~~Avoiding Turning Over Funds from a Personal Injury Claim
Q: What is a Personal Injury Claim?
A: Personal Injury is a term used to refer to injury to the body, mind or emotions. The most commons types of claims that are referred to as Personal Injury claims or PI claims are car accidents, accidents at work, product defect claims and assault claims. However, it also includes medical and dental accidents as well as others not listed herein.
Example: You were driving on Highway 70 westbound and a car loses control, crosses over the median and collides with your vehicle. You now have a personal injury claim. If the accident happened on October 24, 2013 and your bankruptcy was filed with the court on October 31, 2013, the personal injury claim is an estate of the bankruptcy estate.
Q: I have personal injury claim so I will just wait to sue them after the bankruptcy is over and then they cannot make me turn the money over right?
A: Good thinking, however that will not work. Anything owed to you at the time of filing of the bankruptcy is part of the bankruptcy estate regardless of when the money or property is actually received. Waiting to pursue a claim does not change that the money or property was owed to you at the time the bankruptcy case was filed. When money is received does not determine if it is part of the bankruptcy estate. Your bankruptcy case can be held open or reopened at any time if assets of the bankruptcy estate are found or received by the estate.
Example: You were driving on Highway 70 westbound and a car loses control, crosses over the median and collides with your vehicle. You now have a personal injury claim. The accident happened on October 24, 2013 and your bankruptcy was filed with the court on October 31, 2013. The bankruptcy case is discharged on January 30, 2014. You wait until February 15, 2014 to contact and attorney to represent you in the personal injury case, or let’s say you even wait until September, 2014; Guess what, it is still part of the bankruptcy estate.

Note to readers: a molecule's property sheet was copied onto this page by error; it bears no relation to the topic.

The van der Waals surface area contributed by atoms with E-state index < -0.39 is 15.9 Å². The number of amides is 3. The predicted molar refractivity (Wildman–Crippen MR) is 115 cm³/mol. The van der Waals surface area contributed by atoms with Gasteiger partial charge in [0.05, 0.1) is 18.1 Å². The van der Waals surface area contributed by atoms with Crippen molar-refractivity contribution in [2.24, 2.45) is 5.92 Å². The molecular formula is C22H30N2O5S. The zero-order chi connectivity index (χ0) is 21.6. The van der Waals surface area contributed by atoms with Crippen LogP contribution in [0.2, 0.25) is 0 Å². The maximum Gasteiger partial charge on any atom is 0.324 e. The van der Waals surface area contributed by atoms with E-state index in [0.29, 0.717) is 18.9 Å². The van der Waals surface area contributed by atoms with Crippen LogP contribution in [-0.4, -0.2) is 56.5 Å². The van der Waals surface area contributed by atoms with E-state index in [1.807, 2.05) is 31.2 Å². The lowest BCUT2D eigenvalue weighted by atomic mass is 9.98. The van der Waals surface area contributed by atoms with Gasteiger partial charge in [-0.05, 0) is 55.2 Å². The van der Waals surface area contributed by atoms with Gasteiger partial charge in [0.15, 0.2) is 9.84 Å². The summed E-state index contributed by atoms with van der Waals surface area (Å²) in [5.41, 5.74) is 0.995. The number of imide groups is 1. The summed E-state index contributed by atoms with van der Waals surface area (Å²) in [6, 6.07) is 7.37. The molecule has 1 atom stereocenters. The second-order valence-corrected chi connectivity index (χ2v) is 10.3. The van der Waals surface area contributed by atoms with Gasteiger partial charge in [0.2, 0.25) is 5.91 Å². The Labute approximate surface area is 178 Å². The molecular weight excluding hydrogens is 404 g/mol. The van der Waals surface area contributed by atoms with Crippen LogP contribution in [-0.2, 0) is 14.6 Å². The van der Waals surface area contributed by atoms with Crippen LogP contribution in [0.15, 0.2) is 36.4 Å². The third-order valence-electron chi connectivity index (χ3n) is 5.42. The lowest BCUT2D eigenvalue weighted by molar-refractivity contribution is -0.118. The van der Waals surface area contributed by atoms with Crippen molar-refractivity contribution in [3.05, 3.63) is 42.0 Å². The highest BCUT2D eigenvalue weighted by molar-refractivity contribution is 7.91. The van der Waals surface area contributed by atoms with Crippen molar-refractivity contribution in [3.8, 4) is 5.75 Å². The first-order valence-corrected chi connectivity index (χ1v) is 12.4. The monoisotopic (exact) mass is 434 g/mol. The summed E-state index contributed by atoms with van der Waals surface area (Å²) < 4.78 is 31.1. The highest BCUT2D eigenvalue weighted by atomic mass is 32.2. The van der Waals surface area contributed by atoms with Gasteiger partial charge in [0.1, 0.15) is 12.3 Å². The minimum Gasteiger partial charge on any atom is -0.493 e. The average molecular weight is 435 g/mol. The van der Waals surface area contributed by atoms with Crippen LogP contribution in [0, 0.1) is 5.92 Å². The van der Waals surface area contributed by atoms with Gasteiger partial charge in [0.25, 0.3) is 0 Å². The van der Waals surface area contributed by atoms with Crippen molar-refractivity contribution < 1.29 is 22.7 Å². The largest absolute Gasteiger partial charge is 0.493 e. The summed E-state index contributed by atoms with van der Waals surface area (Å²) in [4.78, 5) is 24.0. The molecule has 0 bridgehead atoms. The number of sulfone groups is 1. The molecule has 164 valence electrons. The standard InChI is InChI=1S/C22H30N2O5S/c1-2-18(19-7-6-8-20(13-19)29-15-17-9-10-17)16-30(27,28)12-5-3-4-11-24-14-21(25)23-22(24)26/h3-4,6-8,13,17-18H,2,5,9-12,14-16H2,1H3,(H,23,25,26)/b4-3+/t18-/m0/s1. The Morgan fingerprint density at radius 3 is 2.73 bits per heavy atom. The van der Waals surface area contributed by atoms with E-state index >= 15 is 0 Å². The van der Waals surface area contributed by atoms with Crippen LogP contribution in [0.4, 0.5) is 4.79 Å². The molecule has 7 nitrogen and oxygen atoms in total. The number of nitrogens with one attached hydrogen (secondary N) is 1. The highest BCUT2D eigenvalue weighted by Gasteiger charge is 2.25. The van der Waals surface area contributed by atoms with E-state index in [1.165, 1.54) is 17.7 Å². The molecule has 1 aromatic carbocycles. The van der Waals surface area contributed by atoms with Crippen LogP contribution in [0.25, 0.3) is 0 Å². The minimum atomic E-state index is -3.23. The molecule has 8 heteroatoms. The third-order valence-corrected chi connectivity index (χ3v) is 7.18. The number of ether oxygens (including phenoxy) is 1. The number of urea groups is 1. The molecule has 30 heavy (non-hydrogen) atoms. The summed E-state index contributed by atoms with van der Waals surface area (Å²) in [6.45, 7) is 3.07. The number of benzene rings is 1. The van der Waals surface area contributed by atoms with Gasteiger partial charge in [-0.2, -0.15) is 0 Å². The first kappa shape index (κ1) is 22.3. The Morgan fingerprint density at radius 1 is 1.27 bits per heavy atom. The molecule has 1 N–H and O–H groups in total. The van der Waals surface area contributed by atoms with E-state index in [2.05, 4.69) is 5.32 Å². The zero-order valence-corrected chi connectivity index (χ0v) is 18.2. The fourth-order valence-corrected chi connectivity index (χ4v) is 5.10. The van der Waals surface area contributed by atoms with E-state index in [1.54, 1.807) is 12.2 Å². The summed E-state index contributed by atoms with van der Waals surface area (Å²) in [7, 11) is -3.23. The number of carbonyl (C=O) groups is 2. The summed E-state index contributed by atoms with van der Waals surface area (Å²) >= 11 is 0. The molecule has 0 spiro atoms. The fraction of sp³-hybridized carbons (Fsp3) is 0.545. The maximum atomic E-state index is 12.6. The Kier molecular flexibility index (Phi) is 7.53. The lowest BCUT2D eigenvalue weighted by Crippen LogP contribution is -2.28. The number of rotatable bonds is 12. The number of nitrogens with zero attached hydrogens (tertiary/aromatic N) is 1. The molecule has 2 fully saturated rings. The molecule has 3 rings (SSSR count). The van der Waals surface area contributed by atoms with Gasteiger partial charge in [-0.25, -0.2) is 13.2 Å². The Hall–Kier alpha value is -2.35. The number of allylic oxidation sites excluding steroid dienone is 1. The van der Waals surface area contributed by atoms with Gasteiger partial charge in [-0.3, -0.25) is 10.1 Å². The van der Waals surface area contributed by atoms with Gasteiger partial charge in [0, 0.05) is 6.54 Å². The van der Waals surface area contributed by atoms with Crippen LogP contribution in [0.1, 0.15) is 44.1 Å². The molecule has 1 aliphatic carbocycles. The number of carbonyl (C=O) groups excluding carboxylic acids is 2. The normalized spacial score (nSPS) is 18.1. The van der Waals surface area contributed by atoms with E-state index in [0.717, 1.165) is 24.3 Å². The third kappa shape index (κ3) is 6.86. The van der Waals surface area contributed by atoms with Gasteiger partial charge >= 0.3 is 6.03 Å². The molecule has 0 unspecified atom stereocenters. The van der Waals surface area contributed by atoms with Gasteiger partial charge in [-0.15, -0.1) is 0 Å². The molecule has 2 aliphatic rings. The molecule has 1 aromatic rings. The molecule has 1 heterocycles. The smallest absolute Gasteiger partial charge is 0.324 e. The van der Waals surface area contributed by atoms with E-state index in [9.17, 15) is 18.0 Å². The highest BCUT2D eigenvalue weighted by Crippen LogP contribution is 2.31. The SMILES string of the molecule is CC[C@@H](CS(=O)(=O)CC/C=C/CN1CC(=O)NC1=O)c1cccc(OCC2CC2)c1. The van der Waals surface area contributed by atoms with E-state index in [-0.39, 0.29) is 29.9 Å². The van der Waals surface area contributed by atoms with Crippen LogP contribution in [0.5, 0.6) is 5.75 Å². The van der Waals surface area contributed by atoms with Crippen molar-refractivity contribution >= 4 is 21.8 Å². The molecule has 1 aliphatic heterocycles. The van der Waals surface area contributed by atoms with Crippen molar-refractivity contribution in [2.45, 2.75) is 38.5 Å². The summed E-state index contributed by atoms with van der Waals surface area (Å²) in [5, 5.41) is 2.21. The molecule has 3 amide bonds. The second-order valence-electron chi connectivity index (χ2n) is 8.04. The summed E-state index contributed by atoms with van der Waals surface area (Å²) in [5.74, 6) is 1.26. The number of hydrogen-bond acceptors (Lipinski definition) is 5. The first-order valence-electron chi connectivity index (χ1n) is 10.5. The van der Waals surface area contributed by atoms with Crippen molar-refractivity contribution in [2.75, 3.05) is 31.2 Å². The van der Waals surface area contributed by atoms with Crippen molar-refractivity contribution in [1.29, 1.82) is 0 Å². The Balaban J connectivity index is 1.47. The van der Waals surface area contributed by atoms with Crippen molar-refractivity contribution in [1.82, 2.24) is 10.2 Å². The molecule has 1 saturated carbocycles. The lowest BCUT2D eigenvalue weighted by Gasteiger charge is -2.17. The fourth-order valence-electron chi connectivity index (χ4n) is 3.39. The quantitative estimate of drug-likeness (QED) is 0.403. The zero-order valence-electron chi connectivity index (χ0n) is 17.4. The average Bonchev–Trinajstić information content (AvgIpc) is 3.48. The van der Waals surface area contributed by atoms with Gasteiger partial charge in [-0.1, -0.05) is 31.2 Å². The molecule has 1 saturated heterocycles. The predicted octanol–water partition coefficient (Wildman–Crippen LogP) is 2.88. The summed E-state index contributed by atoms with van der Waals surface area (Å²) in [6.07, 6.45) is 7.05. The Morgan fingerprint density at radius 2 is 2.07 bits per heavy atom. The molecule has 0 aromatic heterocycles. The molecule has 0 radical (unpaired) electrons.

Q: What is the point of filing bankruptcy is they are going to take all of the money to pay my creditors?
A: The most important thing to help this process make sense is to understand that the trustees cannot just start sending money to creditors based on what you think is owed to them. In an asset case, this is usually to your benefit. Instead of a creditor just getting mailed money the trustee makes them do a little bit of work first. When assets are discovered, i.e. when the trustee receives money from a claim that you might have or find out that you are definitely going to be receiving some portion of money that will be taken be the estate, the trustee sends out a Notice of Assets. This is to alert the creditors that there are assets that will be distributed. The creditors are then given a deadline of when they must make a claim to the court as to what is owed to them. This claim comes in the form of a proof of claim that must be filed with the court along with proof of the debt which is usually some signed document that was acquired and signed the by Debtor when the debt was incurred. While it does not have to be signed, there must be some documentation that the debt is valid. Once the deadline for filing claims with the court has passed and the money that is the asset of the estate is received, the trustee determines what portion of each creditors debt can be paid. The first creditors that are paid are priority claims. This is usually things such as taxes, back child support and other administrative fees and priority claims. After those are paid the trustee determines how much money is left to distribute to the remaining creditors. Here the trustee does not get to simply pick which creditors to pay. Instead, all creditors of the same status are paid on a pro rata basis. This means that while someone who is owed a larger amount of money may be paid more, they will all be paid the same percentage of the debt owed. However, if there are enough assets, the trustee may be able to pay off all of the creditors. However, the important thing to remember again is that ALL of the creditors really only means all of the creditors that filed a proof of claim with the court. This usually means that some creditors, the ones who did not file a proof of claim, will receive nothing. In short, even though you may owe $100,000 in debt, and as long as all your creditors are listed on the petition, you may only end up paying out $20,000 to your creditors if those are the only proof of claims that come in. After the creditors are paid and the trustee’s fees are paid, the trustee would return any remaining money to you and discharge all of the creditors who were listed on the petition but for whom did not file a proof of claim. So you see, the bankruptcy is still a good option for most people even if you are expecting to reason some sort of settlement.